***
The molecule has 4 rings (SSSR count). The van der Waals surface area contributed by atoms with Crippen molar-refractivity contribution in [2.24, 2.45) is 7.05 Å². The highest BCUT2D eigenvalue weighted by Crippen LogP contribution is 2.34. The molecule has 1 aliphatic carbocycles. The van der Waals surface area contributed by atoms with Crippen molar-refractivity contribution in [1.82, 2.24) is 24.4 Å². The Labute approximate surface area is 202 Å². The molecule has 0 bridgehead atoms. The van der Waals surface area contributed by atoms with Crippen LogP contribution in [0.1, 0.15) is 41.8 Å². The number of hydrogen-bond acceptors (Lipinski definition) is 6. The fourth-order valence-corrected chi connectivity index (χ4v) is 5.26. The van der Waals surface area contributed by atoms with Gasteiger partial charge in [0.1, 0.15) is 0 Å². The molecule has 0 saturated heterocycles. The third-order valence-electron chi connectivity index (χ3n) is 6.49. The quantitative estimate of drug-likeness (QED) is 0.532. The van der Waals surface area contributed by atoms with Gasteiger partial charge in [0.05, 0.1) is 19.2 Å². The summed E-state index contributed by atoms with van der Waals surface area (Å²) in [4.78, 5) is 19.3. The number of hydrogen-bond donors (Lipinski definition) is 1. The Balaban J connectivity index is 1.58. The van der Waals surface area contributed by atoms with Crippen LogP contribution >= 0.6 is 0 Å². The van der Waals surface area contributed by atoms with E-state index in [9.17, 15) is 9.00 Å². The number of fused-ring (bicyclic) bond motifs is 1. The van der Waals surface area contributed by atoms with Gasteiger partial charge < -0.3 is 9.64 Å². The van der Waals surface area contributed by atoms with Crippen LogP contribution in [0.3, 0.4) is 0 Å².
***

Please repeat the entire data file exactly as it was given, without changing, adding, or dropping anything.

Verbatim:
The molecule has 4 rings (SSSR count). The van der Waals surface area contributed by atoms with Crippen molar-refractivity contribution in [2.24, 2.45) is 7.05 Å². The highest BCUT2D eigenvalue weighted by Crippen LogP contribution is 2.34. The molecule has 1 aliphatic carbocycles. The van der Waals surface area contributed by atoms with Crippen molar-refractivity contribution in [1.82, 2.24) is 24.4 Å². The Labute approximate surface area is 202 Å². The molecule has 0 bridgehead atoms. The van der Waals surface area contributed by atoms with Crippen LogP contribution in [0.1, 0.15) is 41.8 Å². The number of hydrogen-bond acceptors (Lipinski definition) is 6. The fourth-order valence-corrected chi connectivity index (χ4v) is 5.26. The van der Waals surface area contributed by atoms with Gasteiger partial charge in [0.1, 0.15) is 0 Å². The molecule has 0 saturated heterocycles. The third-order valence-electron chi connectivity index (χ3n) is 6.49. The quantitative estimate of drug-likeness (QED) is 0.532. The van der Waals surface area contributed by atoms with Gasteiger partial charge in [0.05, 0.1) is 19.2 Å². The summed E-state index contributed by atoms with van der Waals surface area (Å²) in [4.78, 5) is 19.3. The number of hydrogen-bond donors (Lipinski definition) is 1. The Balaban J connectivity index is 1.58. The van der Waals surface area contributed by atoms with Crippen LogP contribution >= 0.6 is 0 Å². The van der Waals surface area contributed by atoms with E-state index in [9.17, 15) is 9.00 Å². The number of fused-ring (bicyclic) bond motifs is 1. The van der Waals surface area contributed by atoms with Gasteiger partial charge < -0.3 is 9.64 Å². The van der Waals surface area contributed by atoms with Crippen LogP contribution in [0.3, 0.4) is 0 Å².